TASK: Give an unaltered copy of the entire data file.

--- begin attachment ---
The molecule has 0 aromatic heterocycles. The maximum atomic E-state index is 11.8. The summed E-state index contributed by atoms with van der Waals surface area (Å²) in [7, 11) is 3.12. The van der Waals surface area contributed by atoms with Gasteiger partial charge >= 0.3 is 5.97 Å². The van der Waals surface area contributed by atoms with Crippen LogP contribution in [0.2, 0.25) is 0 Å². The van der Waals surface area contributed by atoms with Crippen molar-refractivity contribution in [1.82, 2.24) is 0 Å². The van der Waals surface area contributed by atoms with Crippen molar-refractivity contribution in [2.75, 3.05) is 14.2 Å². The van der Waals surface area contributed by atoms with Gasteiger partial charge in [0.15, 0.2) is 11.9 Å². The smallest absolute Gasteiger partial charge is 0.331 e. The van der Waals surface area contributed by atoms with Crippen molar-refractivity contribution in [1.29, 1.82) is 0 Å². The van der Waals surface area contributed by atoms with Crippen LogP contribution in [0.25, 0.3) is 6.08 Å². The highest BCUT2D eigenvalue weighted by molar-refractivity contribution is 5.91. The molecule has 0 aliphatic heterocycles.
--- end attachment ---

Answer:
The molecule has 0 aromatic heterocycles. The maximum atomic E-state index is 11.8. The summed E-state index contributed by atoms with van der Waals surface area (Å²) in [7, 11) is 3.12. The van der Waals surface area contributed by atoms with Gasteiger partial charge >= 0.3 is 5.97 Å². The van der Waals surface area contributed by atoms with Crippen LogP contribution in [0.2, 0.25) is 0 Å². The van der Waals surface area contributed by atoms with Crippen molar-refractivity contribution in [1.82, 2.24) is 0 Å². The van der Waals surface area contributed by atoms with Crippen molar-refractivity contribution in [2.75, 3.05) is 14.2 Å². The van der Waals surface area contributed by atoms with Gasteiger partial charge in [0.15, 0.2) is 11.9 Å². The smallest absolute Gasteiger partial charge is 0.331 e. The van der Waals surface area contributed by atoms with Crippen molar-refractivity contribution in [1.29, 1.82) is 0 Å². The van der Waals surface area contributed by atoms with Crippen LogP contribution in [0.25, 0.3) is 6.08 Å². The highest BCUT2D eigenvalue weighted by molar-refractivity contribution is 5.91. The molecule has 0 aliphatic heterocycles.